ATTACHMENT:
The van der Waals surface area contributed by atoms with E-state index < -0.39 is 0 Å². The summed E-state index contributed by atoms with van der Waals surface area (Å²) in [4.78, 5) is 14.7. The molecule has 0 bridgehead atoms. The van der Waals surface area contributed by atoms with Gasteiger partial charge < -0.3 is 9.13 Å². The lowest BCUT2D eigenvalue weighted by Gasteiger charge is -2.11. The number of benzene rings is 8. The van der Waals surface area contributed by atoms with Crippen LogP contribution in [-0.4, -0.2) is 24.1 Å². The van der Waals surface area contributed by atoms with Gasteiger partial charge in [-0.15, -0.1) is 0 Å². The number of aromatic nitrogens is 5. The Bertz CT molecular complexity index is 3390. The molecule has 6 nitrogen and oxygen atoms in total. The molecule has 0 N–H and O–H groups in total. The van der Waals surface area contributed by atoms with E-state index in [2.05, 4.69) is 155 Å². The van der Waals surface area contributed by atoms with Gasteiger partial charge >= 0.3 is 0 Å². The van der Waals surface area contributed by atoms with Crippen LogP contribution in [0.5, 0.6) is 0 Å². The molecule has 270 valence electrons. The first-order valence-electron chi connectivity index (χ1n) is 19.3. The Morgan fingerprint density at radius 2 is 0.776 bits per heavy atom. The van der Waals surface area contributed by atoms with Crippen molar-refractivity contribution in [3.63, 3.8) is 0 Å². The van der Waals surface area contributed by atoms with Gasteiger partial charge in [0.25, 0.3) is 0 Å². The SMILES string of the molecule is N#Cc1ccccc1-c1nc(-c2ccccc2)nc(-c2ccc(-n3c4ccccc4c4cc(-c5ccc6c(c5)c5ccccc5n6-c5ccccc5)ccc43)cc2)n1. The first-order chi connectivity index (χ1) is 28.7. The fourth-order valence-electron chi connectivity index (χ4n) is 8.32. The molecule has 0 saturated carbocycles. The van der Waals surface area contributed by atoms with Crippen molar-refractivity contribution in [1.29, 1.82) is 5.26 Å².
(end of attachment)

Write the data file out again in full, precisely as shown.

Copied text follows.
The van der Waals surface area contributed by atoms with E-state index < -0.39 is 0 Å². The summed E-state index contributed by atoms with van der Waals surface area (Å²) in [4.78, 5) is 14.7. The molecule has 0 bridgehead atoms. The van der Waals surface area contributed by atoms with Gasteiger partial charge < -0.3 is 9.13 Å². The lowest BCUT2D eigenvalue weighted by Gasteiger charge is -2.11. The number of benzene rings is 8. The van der Waals surface area contributed by atoms with Crippen LogP contribution in [-0.4, -0.2) is 24.1 Å². The van der Waals surface area contributed by atoms with Gasteiger partial charge in [-0.15, -0.1) is 0 Å². The number of aromatic nitrogens is 5. The Bertz CT molecular complexity index is 3390. The molecule has 6 nitrogen and oxygen atoms in total. The molecule has 0 N–H and O–H groups in total. The van der Waals surface area contributed by atoms with E-state index in [2.05, 4.69) is 155 Å². The van der Waals surface area contributed by atoms with Gasteiger partial charge >= 0.3 is 0 Å². The van der Waals surface area contributed by atoms with Crippen LogP contribution in [0.5, 0.6) is 0 Å². The molecule has 270 valence electrons. The first-order valence-electron chi connectivity index (χ1n) is 19.3. The Morgan fingerprint density at radius 2 is 0.776 bits per heavy atom. The van der Waals surface area contributed by atoms with Crippen molar-refractivity contribution in [3.63, 3.8) is 0 Å². The van der Waals surface area contributed by atoms with Gasteiger partial charge in [0.25, 0.3) is 0 Å². The SMILES string of the molecule is N#Cc1ccccc1-c1nc(-c2ccccc2)nc(-c2ccc(-n3c4ccccc4c4cc(-c5ccc6c(c5)c5ccccc5n6-c5ccccc5)ccc43)cc2)n1. The first-order chi connectivity index (χ1) is 28.7. The fourth-order valence-electron chi connectivity index (χ4n) is 8.32. The molecule has 0 saturated carbocycles. The van der Waals surface area contributed by atoms with Crippen molar-refractivity contribution in [1.29, 1.82) is 5.26 Å².